Cubic Foot Registers (Small Meters)
The majority of water meters used in our system are 5/8 x 3/4” positive displacement types with cubic foot registers. Water flowing through the meter causes a measuring element known as a nutating disc to displace a set amount of water from the measuring chamber. The water displaced by the disc during each cycle will be constant in volume. The movement of the disc is transferred to the register gear train which turns the dials. All of our meters are factory tested prior to shipment. Once a meter is assembled with the correct register for the size of the meter it cannot over-register, but will under-register over the course of time.
Other types of meters used in our system include turbine meters and compound meters. These meters are generally used by commercial customers with substantial water demand. Turbine meters use propeller-like rotors to measure water velocity and are used in applications where the flow rate is moderate to high. Compound meters house two types of metering chambers within one casing, a turbine and a positive displacement type, and usually have two registers. They are used when flow rates fluctuate considerably; the low side (positive displacement) will register water flow up to a specific crossover point, after which the high side (turbine) will begin to register the heavier demand.
One of the most important things to know with regards to water conservation and detecting leaks is to learn to read your water meter. Most of the water meters for El Paso city residential and commercial accounts have registers similar to the one pictured here from a 5/8 x 3/4” meter. It is labeled as “Cubic Feet”. Each numeric indicator around the face of the register indicates a tenth of a cubic foot and the sweep hand measures one cubic foot for each complete revolution. The register has odometer type dials that total all of the water that has passed though the meter. The two dials on the right are known as “dead zeroes” and are not used when we read meters for billing purposes.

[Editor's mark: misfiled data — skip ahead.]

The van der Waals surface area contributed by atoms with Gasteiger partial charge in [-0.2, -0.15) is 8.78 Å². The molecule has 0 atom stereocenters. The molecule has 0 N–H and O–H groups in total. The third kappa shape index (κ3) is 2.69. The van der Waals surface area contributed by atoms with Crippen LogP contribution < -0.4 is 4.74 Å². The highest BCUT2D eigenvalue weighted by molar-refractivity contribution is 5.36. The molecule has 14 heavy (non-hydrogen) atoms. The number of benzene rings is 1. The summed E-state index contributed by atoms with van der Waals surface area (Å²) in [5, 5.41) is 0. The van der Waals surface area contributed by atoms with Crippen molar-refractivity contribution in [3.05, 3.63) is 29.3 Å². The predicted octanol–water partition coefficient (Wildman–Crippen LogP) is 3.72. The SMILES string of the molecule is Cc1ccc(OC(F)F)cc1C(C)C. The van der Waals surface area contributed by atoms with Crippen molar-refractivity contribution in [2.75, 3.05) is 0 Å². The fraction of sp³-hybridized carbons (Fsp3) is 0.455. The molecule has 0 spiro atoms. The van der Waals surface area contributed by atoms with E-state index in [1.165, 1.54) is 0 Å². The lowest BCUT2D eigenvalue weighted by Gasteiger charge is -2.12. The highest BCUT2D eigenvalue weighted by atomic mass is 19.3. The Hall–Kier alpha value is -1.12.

Since EPWU bills in hundred cubic foot (Ccf) increments we only read up to the thousand foot dial ( the last dial that has a black digit against a white background), which increases by one every time a hundred cubic feet of water passes through the meter.
The small red triangular dial near the center of the register is a flow or leak indicator and it will turn counterclockwise with the slightest amount of water that flows through the meter, even a dripping faucet. However, a slight back and forth movement may occur if the pressure from the main line is fluctuating somewhat, and is not significant.